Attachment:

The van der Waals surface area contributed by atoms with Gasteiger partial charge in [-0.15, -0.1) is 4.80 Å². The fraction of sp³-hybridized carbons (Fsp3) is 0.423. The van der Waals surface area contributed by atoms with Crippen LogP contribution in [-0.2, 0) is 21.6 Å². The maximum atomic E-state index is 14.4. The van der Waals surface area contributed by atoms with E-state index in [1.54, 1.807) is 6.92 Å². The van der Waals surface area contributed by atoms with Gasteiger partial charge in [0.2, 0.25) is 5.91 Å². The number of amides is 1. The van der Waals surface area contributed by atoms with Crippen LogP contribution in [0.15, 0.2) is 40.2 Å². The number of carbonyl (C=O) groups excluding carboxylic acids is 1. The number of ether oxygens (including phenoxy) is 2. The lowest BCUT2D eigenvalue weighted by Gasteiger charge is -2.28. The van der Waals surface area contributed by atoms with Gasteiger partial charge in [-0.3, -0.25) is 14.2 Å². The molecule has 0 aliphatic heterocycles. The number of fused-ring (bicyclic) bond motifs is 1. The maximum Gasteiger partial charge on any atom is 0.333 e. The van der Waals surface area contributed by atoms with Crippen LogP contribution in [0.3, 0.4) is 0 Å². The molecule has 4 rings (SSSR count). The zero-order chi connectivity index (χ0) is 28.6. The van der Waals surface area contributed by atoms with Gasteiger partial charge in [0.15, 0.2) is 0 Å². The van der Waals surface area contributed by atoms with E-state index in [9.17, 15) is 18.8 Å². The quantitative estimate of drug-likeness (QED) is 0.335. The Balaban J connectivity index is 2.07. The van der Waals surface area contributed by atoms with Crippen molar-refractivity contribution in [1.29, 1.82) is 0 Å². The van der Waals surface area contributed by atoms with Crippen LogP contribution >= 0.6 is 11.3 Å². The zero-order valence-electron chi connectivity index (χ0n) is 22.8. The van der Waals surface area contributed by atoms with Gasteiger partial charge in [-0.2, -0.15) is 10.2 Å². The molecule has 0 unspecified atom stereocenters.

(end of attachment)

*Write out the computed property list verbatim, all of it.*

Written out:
The van der Waals surface area contributed by atoms with Gasteiger partial charge in [-0.15, -0.1) is 4.80 Å². The fraction of sp³-hybridized carbons (Fsp3) is 0.423. The van der Waals surface area contributed by atoms with Crippen LogP contribution in [-0.2, 0) is 21.6 Å². The maximum atomic E-state index is 14.4. The van der Waals surface area contributed by atoms with E-state index in [1.54, 1.807) is 6.92 Å². The van der Waals surface area contributed by atoms with Gasteiger partial charge in [0.2, 0.25) is 5.91 Å². The number of amides is 1. The van der Waals surface area contributed by atoms with Crippen LogP contribution in [0.15, 0.2) is 40.2 Å². The number of carbonyl (C=O) groups excluding carboxylic acids is 1. The number of ether oxygens (including phenoxy) is 2. The lowest BCUT2D eigenvalue weighted by Gasteiger charge is -2.28. The van der Waals surface area contributed by atoms with Gasteiger partial charge in [-0.3, -0.25) is 14.2 Å². The molecule has 0 aliphatic heterocycles. The number of fused-ring (bicyclic) bond motifs is 1. The maximum Gasteiger partial charge on any atom is 0.333 e. The van der Waals surface area contributed by atoms with Crippen LogP contribution in [0.3, 0.4) is 0 Å². The molecule has 4 rings (SSSR count). The zero-order chi connectivity index (χ0) is 28.6. The van der Waals surface area contributed by atoms with Gasteiger partial charge in [0.15, 0.2) is 0 Å². The van der Waals surface area contributed by atoms with E-state index in [9.17, 15) is 18.8 Å². The quantitative estimate of drug-likeness (QED) is 0.335. The Balaban J connectivity index is 2.07. The van der Waals surface area contributed by atoms with Crippen molar-refractivity contribution in [1.29, 1.82) is 0 Å². The van der Waals surface area contributed by atoms with Crippen LogP contribution >= 0.6 is 11.3 Å². The zero-order valence-electron chi connectivity index (χ0n) is 22.8. The van der Waals surface area contributed by atoms with Gasteiger partial charge in [-0.2, -0.15) is 10.2 Å². The molecule has 0 unspecified atom stereocenters.